Wednesday, March 2, 2011
I have a treat for you today, readers. Author Ruth Hartman agreed to stop by and share an excerpt with you. Ruth is a published author and licensed dental hygienist. She lives in rural Indiana with her husband of twenty-eight years and their two extremely spoiled cats.
She holds an associate degree from Indiana University School of Dentistry. She also completed a course on Writing for Children and Teenagers from The Institute of Children's Literature.
Ruth's published works include a memoir, romance novels, and short stories. In keeping with "write what you know" she finds her books and stories often gravitate toward the themes of dentistry and cats. You can learn more about her at www.ruthjhartman.blogspot.com
Here's a link for Purrfect Voyage. https://www.smashwords.com/books/view/44137 (digital) and https://www.createspace.com/3572039 (print)
And now for that excerpt!
Oh no. Not again. “Come back here you little rascal!”
Kitty Carter trotted down the warped wooden dock of the marina chasing Arthur. She was always chasing Arthur. And Arthur was always running.
Away. From her.
“Slow down, will ya? I’ve only got two legs.”
Why does he always do this to me?
Arthur, her black cat, scurried on, stalking a minuscule brown mouse.
Her cat’s claws dug into the pine boards of the dock, leaving gouges the size of three-penny nails. As Kitty looked up in time to see the tip of Arthur’s tail disappear over the shiny metal railing of the small yacht, her foot slipped in a spare tire-sized puddle.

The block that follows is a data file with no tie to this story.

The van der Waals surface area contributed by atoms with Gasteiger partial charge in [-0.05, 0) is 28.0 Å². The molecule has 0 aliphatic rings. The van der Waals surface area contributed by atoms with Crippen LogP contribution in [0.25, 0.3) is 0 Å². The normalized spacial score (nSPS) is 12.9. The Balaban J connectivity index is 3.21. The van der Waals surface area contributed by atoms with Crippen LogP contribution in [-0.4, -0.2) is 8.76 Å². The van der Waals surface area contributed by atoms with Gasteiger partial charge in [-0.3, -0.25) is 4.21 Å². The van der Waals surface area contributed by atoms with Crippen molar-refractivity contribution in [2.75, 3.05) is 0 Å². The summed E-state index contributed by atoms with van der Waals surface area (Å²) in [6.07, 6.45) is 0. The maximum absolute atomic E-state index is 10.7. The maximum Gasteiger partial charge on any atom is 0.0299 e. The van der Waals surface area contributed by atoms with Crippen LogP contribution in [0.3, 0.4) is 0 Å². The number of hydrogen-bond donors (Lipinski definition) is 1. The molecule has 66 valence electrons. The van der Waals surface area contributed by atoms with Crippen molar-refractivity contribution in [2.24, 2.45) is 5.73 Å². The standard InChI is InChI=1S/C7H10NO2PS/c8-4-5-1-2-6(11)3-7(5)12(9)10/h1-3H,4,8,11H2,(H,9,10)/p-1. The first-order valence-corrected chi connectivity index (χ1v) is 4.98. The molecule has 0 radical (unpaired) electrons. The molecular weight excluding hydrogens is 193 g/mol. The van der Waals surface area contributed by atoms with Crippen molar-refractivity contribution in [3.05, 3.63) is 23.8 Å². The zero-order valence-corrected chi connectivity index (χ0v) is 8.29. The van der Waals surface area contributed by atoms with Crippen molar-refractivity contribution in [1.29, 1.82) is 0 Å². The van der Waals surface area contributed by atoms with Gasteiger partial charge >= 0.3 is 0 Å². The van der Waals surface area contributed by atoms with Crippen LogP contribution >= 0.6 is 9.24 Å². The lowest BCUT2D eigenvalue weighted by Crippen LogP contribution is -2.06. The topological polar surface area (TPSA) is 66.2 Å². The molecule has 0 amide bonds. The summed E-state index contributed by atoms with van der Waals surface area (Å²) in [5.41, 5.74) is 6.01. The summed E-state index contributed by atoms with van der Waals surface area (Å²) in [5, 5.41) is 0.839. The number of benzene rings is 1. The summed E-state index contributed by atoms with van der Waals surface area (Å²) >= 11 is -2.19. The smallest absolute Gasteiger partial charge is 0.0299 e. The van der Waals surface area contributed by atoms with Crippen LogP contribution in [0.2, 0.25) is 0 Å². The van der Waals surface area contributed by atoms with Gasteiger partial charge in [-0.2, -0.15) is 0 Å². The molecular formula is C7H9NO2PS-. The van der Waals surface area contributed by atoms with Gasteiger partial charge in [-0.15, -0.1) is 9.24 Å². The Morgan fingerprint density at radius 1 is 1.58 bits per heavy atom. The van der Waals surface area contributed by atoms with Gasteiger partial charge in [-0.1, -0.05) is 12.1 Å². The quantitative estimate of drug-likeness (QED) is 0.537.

While her feet flew over her head, her left shoe flew off her foot and splashed into the water. Perfect. The back of her head smacked the dock. Hard. After a moment of staring into the blue Alaska sky, she smiled as hippos in yellow mini-skirts pranced among the clouds.
Wait, that couldn’t be right, could it?
She sat up and shook her head. The dancing hippos vanished. Kitty sighed. It wasn’t the first time she’d witnessed cavorting animals in the sky after hitting her head.
Graceful, she was not. At the rate she was going, next time she’d see an entire kick-line of bowtie-wearing giraffes.
Taking inventory of her person, she surmised most everything was still intact. Still had feeling in her arms and legs? Check. Too much blood loss from the scrape on her forehead? She could probably live with what she had left. And drat! One of her shoes was missing. Now she had a naked foot to deal with. She’d loved those sandals, too.
Kitty let out a heavy sigh and pushed up to her feet. Wind-milling her arms while hopping on one foot wasn’t highly effective. Better to have one dingy, bare foot than to lose her balance off the dock and end up with a bath she hadn’t counted on. Especially since she couldn’t swim.
She ran the rest of the way toward the yacht where her wayward cat had last been spotted. Gripping the rail so she wouldn’t follow her left shoe into the water, she climbed over the rail onto the deck. The shiny white deck and teak wooden cabin sparkled in the mid-morning sunshine. The yacht’s name, “MT Pockets” was painted in the side.
“I’m just here to rescue my cat.”
“Or, I guess I should say, to rescue a mouse from my cat…my cat from a mouse?”
She shrugged and looked around the small, tidy deck. Not finding Arthur there, she headed for a set of stairs descending below deck. Kitty peered down into the darkness.